Today is the tenth anniversary of Pope Benedict’s Summorum Pontificum, which restored the capability for all priests throughout the world to celebrate the pre-Vatican II Mass, commonly called the Tridentine Mass.
In Pope Benedict’s permission, the celebration of the ritual form prior to the Second Vatican Council was given a new title, the Mass of Pope St. John XXIII. Additionally, the specifications included that the local ordinaries of dioceses throughout the world no longer had to ask for an apostolic indult for the celebration of the previously and rarely celebrated form. Priests no longer required permission from their local bishop to celebrate the rite.
Pope Benedict’s moto proprio Today is the tenth anniversary of Pope Benedict’s Summorum Pontificum, which restored the capability was indeed intended to introduce the former rite of the Roman Church into popular usage not to diminish the reforms of the Second Vatican Council and the promulgation of the Novus Ordo of Blessed Paul VI. He intended the mutual existence of both the Ordinary and Extraordinary forms of the Sacred Liturgy of the Eucharist to complement each other and to celebrate the Catholic faith’s antiquity and modernity within one Church. Pope Benedict intended the restoration as a unitive action, not one that creates division. However, since the restoration of the Extraordinary Form there have been both advocates and detractors of his moto proprio. Some maintain it is an intent to return to the past, while others consider it a reductionist trend intended to minimize the liturgical changes of the Second Vatican Council, while others celebrate and applaud the proclamation.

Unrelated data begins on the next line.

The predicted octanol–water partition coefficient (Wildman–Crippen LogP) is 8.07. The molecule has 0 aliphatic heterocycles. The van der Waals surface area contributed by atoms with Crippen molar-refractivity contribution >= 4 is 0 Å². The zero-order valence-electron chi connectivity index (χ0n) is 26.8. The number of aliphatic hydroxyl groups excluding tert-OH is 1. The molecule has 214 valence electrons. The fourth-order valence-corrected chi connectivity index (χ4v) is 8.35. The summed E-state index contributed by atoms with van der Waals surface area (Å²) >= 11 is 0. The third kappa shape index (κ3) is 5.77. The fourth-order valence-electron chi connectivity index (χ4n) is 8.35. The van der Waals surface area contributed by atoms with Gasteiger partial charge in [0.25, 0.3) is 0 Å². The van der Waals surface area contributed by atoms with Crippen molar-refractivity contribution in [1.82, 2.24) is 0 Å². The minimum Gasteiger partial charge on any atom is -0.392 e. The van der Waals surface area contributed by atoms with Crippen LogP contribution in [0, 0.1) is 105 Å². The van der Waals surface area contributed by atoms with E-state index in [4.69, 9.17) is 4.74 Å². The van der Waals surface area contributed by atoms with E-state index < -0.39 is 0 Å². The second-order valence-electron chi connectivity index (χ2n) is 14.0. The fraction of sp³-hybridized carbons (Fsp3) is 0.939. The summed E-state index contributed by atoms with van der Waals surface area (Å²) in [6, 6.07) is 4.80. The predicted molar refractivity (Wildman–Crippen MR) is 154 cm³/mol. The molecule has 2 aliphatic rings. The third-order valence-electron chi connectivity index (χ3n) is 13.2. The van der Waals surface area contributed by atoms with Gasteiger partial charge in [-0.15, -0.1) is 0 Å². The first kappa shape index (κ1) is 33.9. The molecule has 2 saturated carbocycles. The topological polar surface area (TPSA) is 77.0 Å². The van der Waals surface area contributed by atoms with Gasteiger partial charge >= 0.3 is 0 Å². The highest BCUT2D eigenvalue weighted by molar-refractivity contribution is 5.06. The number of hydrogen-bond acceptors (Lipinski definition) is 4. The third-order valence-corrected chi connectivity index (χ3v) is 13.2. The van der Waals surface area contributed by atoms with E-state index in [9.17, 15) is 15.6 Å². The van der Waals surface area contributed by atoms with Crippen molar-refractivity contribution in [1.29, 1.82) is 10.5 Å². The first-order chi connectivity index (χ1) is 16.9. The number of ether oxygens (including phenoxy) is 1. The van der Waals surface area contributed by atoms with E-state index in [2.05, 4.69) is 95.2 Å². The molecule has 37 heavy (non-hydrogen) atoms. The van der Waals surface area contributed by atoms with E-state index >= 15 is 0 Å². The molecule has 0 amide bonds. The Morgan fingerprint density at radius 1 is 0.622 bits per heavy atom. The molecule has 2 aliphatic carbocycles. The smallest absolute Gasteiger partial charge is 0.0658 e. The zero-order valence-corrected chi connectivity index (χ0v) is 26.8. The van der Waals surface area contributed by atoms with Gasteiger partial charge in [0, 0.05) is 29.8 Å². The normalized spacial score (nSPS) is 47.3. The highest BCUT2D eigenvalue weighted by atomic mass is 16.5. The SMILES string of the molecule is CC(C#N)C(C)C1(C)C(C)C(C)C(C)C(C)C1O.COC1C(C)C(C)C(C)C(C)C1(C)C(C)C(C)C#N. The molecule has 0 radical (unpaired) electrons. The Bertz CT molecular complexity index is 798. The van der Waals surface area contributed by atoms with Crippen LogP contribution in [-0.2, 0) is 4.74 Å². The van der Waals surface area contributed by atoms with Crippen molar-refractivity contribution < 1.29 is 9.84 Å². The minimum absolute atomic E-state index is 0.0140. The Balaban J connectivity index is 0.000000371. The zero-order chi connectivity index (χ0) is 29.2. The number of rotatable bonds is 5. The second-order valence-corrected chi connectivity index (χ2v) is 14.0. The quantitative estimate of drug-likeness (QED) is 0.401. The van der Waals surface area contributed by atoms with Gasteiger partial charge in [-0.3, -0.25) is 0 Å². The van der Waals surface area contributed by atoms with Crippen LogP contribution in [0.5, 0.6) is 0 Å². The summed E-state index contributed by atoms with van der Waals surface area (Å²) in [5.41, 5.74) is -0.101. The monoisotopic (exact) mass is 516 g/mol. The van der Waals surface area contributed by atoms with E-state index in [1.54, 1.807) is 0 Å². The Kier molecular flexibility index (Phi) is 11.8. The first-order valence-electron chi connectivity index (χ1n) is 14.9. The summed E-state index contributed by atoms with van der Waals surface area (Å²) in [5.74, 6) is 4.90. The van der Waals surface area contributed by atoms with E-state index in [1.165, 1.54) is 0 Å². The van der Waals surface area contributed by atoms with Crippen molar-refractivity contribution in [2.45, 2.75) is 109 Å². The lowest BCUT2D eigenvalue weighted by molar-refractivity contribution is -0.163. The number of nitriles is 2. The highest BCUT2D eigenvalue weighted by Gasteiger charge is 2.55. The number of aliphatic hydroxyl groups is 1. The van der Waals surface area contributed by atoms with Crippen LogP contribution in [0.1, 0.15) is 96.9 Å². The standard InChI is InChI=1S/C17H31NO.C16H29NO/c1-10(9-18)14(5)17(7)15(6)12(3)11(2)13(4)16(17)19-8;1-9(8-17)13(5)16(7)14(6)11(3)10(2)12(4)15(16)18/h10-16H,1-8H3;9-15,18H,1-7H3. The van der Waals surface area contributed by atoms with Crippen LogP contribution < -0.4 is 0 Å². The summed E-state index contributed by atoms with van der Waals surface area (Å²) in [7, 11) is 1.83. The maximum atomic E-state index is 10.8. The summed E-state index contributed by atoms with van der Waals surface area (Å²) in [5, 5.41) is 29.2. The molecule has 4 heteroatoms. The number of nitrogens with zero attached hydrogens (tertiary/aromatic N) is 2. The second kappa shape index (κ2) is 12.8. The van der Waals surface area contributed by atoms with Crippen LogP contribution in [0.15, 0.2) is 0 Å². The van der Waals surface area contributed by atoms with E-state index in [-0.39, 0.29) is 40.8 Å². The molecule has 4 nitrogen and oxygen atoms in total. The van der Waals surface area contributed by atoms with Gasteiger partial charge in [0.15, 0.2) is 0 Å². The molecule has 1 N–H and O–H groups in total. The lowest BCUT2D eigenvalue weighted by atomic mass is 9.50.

Clearly, there is enough room in the Catholic Church to celebrate our liturgical diversity and to embrace both rites within the Roman Church. There are twenty-four distinctive rites within the Catholic Church, including the Roman Rite. Each of these rites celebrates their Eucharistic liturgies in different yet unique manners historically peculiar to the development of their individual rites. The Roman (Latin) Church has room to celebrate an Ordinary form of the Eucharist and an Extraordinary Form of the Eucharist and both should be welcomed in each parish.
Perhaps part of the problems in accepting the Extraordinary Form of the Eucharist is because there have been no instructional or pastoral directives to educate Catholics throughout the world on the celebration of the ancient rituals that encompass the Extraordinary Form. In the same manner that the Mass of Blessed Paul VI, the Novus Ordo was introduced in 1972, without proper catechesis and pastoral education, we are once again asked to accept and celebrate a liturgical form without educational resources.
Liturgy is a celebration of the most sacred mysteries of our Catholic faith. Most importantly, the Most Holy Eucharist is a celebration of the redemptive action of Christ’s life, death & resurrection to redeem the entire world from the sins of Adam & Eve. As Catholics, we deserve more than a cursory explanation in our local dioceses and parishes to the rituals and forms that are contained in the Extraordinary Form. We should demand from our bishops and pastors a tutorial that helps Catholics that have never experienced the Mass of Pope St. John XXIII a reason to appreciate and indeed celebrate the historical magnificence of this sacred liturgy, which was defined by the Council of Trent.